A bit of New Zealand tradition, both “then” and “now”
I think that I might begin this blog with a couple more cultural aspects of New Zealand. Starting with: The Maori. I’m currently enrolled in a course called Maori Society and Culture, which after only 3 full lectures I have found to be incredibly interesting. The second day of class, we all went to the marae (pronounced: Muh-rye) on campus to go through a Maori (pronounced somewhat like “mow (like “now”) ree”) welcoming ceremony.
The Marae is the area outside of the meeting house. It is a sacred area in which all sorts of community events take place including various ceremonies, weddings, parties, etc… It is also the area in which the welcoming ceremony takes place. This is (now) a very theatrical routine, though in old times, the maori tribes would go the same routine to check if the unknown intruder comes in peace or in aggression. As we walk up the lawn to the Marae, our representative (our female Maori professor) trades a number of calls back and forth with another woman representing the Marae. We then were invited to sit down- women in the back, males in front, and they continued. An older man go up and recited a number of words all spoken in Maori, followed by a younger man carrying a stick. He (I believe) Represented the young warrier sent out to see if the visiters come in peace or harm. If he didn’t return, the tribe would know that it was not an amicable visit. After his many lines, the visiters are all officially welcome, and go around to everybody in the tribe to partake in the Maori Greeting: The Hongi, which is the pressing of noses. Then we could take off our shoes and enter the house. The other bonus part to this is that, when invited into the house, one typically doesn’t leave until they share food :o).
The House itself represents Father sky and Mother Earth together, and there are a number of other panellings streaming down the ceiling representing other various gods decended from those two, who then turn down the wall to the various mortal maori tribes. Just about the entire building is carved (like you can see from the outside of the house as well, and it is absolutely beautiful!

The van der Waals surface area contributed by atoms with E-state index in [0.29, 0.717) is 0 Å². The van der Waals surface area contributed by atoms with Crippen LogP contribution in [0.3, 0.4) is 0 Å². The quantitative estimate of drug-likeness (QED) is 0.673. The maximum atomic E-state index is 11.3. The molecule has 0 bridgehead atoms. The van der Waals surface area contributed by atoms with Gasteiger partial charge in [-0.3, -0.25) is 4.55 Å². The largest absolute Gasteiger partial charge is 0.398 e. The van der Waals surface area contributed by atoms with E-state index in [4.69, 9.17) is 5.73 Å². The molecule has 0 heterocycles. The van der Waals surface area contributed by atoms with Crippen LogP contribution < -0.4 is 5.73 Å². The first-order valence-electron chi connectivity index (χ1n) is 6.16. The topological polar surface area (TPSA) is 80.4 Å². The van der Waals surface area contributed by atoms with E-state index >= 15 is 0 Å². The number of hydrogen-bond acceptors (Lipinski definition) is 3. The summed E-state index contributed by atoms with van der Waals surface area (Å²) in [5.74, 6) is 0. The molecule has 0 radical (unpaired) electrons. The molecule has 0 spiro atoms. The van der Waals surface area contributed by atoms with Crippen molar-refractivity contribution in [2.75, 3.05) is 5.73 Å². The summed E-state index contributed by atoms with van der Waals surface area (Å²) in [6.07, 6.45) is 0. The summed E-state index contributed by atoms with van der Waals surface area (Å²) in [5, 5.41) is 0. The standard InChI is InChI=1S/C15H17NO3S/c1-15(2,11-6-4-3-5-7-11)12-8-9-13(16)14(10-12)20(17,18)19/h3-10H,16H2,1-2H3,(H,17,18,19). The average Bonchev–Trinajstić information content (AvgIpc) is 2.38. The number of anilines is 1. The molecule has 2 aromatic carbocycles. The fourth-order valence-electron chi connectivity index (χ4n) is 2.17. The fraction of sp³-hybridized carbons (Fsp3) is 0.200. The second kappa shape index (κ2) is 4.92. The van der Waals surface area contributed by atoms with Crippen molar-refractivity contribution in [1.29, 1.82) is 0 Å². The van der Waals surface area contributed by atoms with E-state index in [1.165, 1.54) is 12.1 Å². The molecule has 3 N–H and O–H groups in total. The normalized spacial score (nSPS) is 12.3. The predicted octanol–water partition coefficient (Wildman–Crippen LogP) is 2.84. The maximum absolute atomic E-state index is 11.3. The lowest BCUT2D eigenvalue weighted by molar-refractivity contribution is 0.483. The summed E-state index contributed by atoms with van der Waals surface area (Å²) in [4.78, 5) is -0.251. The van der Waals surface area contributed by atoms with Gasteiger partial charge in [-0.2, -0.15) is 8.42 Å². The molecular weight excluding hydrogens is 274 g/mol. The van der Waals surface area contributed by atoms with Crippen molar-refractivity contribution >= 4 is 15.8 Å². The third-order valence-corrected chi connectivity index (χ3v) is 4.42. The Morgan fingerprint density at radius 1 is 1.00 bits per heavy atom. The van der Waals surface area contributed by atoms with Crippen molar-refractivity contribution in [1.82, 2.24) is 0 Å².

That’s the best I can do right now with the Maori welcoming ceremony- I can assure you that many more interesting bits of information will come! At the end of the semester, we are required to either do a night stay in the Marae and wake up for class the next morning, or write a paper (if at ALL costs the night stay cannot be done). How exciting!
Just today I went down to the Warf to check out Dragon Boat racing.
For a decent description of the dragon boat racing history, check out Wikipedia: http://en.wikipedia.org/wiki/Dragon_Boat
I personally had never heard of, let alone experienced dragon boat racing before, but the entire city celebrated this weekend long event (it continues through tomorrow) of Dragonboating as a festival!
The boats are very long and narrow and hold a co-ed team of 20 paddlers, a caller (in the front) and a steerer (in the back). Walking through the many many tents set up with teams who came from all over to compete in this two day long festival, we could see teams resting up and preparing for their race.
Why not skip around in time? So, while just today I checked out the traditional dragon boat racing, just last weekend my friends Aurora, Solny and I took road trip number two in a Mazda with a sweet little driving reminder on the dash board:
We can’t remember the model, but it ended up aquring the name Xena, and Xena took us on the Irondrive: Up to Taupo (oh how we love it there!) to check out the anual Ironman New Zealand! : “The World’s Best Race, In the World’s Most Beautiful Place”
What was especially cool is that I knew of somebody from NY competing int he competition, and we were able to meet up with him and watch his race. What was especially unfortunate is that Taupo had their worst Ironman weather in history. Absolutely tremendous winds which resulted in the cancellation of the swim as well as half of both the bike and swim. While it was only 1/3 of the exertion the athletes had planned on performing, it seemed apparent that the weather made up for the lack of distance covered.
I think that’s enough jumping around and back and forth for now… BUT, If anybody has something in particular you’d like me to blog about, I’d love a mission!